My Rating:

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I received a copy of Reckoning form the publisher, in exchange for a review. In no way at all did this affect my thoughts.

Random bloggy note that’s too short for its own blog post:

Over the course of June and July I’ll be really busy with non-bloggy things; I have to revise for all of my end-of-year mock exams, and if I qualify on the next round on an extra curricular quiz team, I’m basically going to drownnnnn in revising for that, too xD Blog posts won’t always be as frequent from now on (Some of you might have noticed I only managed to get one published last week!).

I decided against going on a hiatus, because I don’t think I could manage leaving my blog for two months or so! However, hopefully blogging a little less over the next few weeks will let me get more reading done, and some more blog scheduling and planning for the future done, too. (: Thanks everyone for reading though, as always!<3

book review: seven second delay by tom easton

Published 1st May 2014 by Andersen Press.

18300258Goodreads Synopsis: Mila has 7 seconds. 7 seconds to fight. 7 seconds to escape.

Seeking a new life on the futuristic Isles, Mila’s time runs out – she’s captured by Agents, who implant her with a phone that broadcasts her every move. Now she’s on the run, hounded by an elite fighting force who is convinced she poses a dangerous threat to society. Her only advantage: a seven second delay.

It’s a race against time.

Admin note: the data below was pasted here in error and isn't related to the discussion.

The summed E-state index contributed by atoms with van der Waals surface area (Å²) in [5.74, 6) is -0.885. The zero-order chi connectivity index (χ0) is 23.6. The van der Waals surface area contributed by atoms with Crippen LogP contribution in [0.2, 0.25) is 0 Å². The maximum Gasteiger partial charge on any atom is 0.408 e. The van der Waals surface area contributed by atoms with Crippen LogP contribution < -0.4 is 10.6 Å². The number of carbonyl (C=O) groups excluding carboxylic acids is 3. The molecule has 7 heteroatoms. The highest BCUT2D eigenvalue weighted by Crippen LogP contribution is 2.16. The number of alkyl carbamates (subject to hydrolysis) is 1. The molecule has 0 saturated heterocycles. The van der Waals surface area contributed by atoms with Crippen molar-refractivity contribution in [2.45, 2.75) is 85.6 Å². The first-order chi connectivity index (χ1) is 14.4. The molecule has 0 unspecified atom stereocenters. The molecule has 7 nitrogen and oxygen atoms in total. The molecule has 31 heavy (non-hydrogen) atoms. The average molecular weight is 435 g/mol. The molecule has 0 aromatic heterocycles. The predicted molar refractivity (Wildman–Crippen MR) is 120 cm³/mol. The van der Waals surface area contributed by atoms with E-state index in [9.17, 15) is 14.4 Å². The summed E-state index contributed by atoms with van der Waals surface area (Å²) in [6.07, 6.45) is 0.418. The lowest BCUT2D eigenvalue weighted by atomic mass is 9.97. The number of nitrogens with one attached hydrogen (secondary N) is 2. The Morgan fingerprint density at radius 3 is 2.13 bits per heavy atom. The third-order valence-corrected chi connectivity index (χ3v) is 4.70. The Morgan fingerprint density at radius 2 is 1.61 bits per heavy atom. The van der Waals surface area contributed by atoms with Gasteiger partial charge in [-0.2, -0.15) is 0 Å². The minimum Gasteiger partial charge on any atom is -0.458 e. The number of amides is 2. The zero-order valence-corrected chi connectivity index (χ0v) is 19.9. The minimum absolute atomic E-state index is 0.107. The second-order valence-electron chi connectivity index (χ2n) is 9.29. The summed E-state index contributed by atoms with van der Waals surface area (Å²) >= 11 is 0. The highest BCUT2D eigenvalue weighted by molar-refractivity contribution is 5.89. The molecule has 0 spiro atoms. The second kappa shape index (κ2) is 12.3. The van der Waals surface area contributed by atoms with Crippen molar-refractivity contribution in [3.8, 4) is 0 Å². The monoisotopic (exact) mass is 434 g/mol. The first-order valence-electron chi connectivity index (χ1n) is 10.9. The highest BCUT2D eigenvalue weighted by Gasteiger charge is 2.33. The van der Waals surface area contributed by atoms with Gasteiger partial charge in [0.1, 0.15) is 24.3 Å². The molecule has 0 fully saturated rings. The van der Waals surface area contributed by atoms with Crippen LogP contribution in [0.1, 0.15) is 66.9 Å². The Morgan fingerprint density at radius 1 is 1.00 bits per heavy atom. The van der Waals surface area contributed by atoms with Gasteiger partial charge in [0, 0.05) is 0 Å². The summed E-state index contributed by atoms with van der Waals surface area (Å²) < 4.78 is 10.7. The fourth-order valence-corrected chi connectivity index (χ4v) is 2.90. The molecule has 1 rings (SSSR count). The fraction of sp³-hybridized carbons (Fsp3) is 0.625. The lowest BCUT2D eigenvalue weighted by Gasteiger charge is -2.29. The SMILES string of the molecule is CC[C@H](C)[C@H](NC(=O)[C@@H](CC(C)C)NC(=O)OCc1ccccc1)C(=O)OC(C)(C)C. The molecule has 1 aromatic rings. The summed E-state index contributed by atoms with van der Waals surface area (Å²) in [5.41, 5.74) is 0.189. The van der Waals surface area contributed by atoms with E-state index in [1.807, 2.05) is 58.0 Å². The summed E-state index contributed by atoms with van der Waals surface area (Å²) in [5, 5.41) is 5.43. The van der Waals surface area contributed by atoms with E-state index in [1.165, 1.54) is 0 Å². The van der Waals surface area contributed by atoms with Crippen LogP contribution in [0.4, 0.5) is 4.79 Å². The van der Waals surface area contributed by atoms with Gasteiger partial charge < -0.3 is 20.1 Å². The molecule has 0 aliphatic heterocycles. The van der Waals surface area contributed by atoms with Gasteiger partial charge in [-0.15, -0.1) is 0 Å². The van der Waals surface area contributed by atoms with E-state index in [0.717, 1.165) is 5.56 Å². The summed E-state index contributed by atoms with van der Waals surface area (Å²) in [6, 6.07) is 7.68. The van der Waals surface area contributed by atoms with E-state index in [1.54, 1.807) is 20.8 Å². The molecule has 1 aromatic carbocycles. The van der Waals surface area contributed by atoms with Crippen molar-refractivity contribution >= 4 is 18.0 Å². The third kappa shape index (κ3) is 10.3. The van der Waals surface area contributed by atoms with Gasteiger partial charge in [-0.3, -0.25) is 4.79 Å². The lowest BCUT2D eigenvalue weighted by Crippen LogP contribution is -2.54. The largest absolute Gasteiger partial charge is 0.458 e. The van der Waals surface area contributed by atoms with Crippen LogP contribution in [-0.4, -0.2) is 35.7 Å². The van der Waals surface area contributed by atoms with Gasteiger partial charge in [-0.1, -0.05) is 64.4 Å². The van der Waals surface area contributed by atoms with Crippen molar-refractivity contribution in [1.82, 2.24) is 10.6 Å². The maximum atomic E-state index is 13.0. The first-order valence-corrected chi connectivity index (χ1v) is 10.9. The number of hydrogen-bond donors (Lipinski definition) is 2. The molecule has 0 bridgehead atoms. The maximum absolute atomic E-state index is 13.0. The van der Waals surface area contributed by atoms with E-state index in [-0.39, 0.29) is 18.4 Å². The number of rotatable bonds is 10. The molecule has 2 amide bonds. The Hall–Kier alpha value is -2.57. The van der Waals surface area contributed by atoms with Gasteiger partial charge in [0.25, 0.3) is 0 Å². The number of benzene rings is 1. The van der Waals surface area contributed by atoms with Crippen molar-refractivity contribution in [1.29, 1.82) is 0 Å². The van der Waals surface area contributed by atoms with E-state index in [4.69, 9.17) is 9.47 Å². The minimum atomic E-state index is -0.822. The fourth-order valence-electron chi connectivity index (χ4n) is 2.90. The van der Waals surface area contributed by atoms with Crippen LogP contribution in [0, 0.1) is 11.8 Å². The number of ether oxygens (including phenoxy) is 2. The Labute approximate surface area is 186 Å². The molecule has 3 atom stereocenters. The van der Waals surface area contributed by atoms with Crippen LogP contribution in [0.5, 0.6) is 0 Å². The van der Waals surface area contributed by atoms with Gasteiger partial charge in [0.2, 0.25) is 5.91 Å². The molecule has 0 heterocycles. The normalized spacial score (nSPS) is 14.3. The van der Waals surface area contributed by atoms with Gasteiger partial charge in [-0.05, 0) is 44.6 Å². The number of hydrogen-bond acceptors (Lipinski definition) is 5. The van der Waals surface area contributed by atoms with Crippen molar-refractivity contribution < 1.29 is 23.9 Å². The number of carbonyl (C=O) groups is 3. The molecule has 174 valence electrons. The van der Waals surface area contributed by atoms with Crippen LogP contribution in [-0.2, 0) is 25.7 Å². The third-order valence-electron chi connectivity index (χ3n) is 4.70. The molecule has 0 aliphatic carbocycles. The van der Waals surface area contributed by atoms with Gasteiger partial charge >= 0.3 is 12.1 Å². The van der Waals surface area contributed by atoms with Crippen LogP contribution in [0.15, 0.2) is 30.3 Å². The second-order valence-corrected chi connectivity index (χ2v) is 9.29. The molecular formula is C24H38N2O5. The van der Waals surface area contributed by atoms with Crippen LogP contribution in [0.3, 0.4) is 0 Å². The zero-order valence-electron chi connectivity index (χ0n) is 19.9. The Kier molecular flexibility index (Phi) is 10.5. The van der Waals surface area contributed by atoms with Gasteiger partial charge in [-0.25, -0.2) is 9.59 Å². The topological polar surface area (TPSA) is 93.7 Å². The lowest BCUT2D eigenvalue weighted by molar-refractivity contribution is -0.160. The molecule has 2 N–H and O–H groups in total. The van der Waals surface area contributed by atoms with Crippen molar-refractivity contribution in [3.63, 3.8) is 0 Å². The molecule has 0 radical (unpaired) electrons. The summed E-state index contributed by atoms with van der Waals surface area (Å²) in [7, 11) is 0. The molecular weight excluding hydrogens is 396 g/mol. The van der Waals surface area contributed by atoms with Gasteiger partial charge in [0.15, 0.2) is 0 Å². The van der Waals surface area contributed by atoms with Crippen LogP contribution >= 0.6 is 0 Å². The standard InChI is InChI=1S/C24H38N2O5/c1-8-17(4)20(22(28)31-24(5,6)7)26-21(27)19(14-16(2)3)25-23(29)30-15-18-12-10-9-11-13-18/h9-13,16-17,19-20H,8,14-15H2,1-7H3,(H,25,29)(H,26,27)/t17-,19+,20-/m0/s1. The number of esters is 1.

My Review: Seven Second Delay was such an action packed, and thrilling read!I was looking forward to reading it, and wasn’t let down, though I wasn’t entirely sure at first how I’d find it , a dark dystopian, after having read Easton’s more contemporary, funny book!

It did take me a little while to understand the world; it was about a hundred pages before everything was explained fully. However, the rest of the book did make up for that! The plot is so interesting. The beginning of the book has the reader as clueless about what’s happening as Mila, the protagonist, so it’s really riveting to piece together all of the information along with her. There were a lot of unexpected twists and turns; I honestly didn’t know what was going to happen on the next page. 

I really loved Easton’s writing. He laces his chapters with tension and drama. It’s quite a fast paced book, set over a relatively short period of time, too. Seven Second Delay is pretty addictive, full of narrative hooks. I enjoyed all of the flashbacks woven around the story, that focus on Mila’s life before she’s captured by agents. They let me get to know Mila really well. I would’ve liked more flashbacks, though, because they were brilliant and gave good insights into the other areas of the futuristic world the story is set in. The book is shorter than I’d expected at just over 300 pages. I was left wanting to know a bit more about the world (hint, Tom Easton… sequel…? 😀 )

Overall, Seven Second Delay is a really action packed, fast paced book. It’ll definitely appeal to fans of Charlie Higson, and Anthony Horowitz! I really liked the characters. Mila is great- she reminded me a lot of many other awesome dystopian protagonists, namely the ones in novels by Emma Pass. I really loved the concept of the world, it’s so unique and clever. I would have loved a bit more about it, though… I’ve given this 4 hearts, but i’m really going for 3.75 (I’m awkward 😀 ) because it’s a brilliant read but I wish it could have been longer 🙂

My Rating: